Bone Grafting

Dental Bone Graft San Diego

Jaw bone health

Just as exercise keeps muscles strong, bone tissue is maintained by use. Natural teeth, embedded in the jawbone, stimulate the bone through activities such as chewing and biting. When teeth are lost, the underlying jawbone no longer receives the necessary stimulation. Over time, it tends to break down and atrophy. This can develop into a variety of additional problems.

Potential consequences of tooth and jawbone loss

  • Problems with remaining teeth, including, misalignment, drifting, loosening and loss
  • Collapsed facial profile
  • Limited lip support
  • Skin wrinkling around the mouth
  • Distortion of other facial features
  • Jaw (temporomandibular joint “TMJ”) pain, facial pain, and headaches
  • Difficulty speaking and communicating
  • Inadequate nutrition as a result of the inability to chew properly and painlessly
  • Sinus expansion

Today, however, we have the ability to grow bone where needed. Implants of proper length and width can be placed in the new bone, and functionality and aesthetic appearance can be restored.

Repairing oral sites that have inadequate bone structure (due to previous extractions, gum disease or other causes) involves surgical placement of bone-graft material at the deficient site. Several types of bone-graft materials are used commonly.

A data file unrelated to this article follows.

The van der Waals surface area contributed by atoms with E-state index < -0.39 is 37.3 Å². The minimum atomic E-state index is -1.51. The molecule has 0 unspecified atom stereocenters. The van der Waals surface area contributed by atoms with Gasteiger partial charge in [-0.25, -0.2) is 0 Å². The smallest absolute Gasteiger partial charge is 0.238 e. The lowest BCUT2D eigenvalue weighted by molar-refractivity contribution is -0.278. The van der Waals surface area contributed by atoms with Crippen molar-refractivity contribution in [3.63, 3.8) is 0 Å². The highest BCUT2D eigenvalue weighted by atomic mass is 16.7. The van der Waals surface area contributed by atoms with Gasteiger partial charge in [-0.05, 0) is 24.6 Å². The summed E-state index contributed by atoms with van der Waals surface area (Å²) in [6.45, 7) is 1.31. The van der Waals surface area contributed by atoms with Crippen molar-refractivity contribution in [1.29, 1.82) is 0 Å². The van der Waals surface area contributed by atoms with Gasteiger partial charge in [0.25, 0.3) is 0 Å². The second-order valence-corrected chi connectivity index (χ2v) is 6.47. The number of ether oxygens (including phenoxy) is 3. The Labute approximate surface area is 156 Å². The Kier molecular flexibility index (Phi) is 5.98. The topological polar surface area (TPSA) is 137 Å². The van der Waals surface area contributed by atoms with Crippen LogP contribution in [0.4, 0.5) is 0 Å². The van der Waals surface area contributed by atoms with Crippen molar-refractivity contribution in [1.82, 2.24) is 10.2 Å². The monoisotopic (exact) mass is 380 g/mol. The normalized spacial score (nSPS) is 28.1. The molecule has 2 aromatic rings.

Types of bone-graft material

Autogenous bone grafts

Autogenous bone-graft material, also known as autografts, comes from the patient’s own bone. Such bone is typically harvested from the chin, jaw, lower leg bone, hip, or skull. Autogenous bone grafts have the advantage of containing living cellular elements that enhance bone growth. A downside to the use of autografts, however, is that they require a second surgery to harvest the bone from elsewhere in the body. 

Allogenic bone graft

Allogenic bone-graft material, or allograft, is dead bone harvested from a cadaver and then processed to make it safe and appropriate for surgical use. Unlike autogenous bone, allogenic bone cannot produce new bone on its own. Rather, it serves as a framework or scaffold over which bone from the surrounding bony walls can grow to fill the defect or void.

Xenogenic bone-graft material

Xenogenic bone, or xenograft, is derived from the non-living bone of another species, usually a cow. The bone is processed at very high temperatures to avoid the potential for immune rejection and contamination. Like allogenic grafts, xenogenic grafts serve as a framework for bone from the surrounding area to grow and fill the void.

Both allograft and xenograft material do not require a second procedure to harvest the own bone. However, because these options lack the bone-forming properties of autografts, bone regeneration may take longer and have a less predictable outcome.

Other options

Bone morphogenetic proteins

Bone morphogenetic proteins (BMPs) are proteins naturally produced in the body that promote and regulate bone formation and healing. They may be used in combination with bone-graft materials to enhance the augmentation process. 

In addition, special membranes may be utilized that dissolve under the gum and protect the bone graft and encourage bone regeneration. This is called guided bone regeneration or guided tissue regeneration.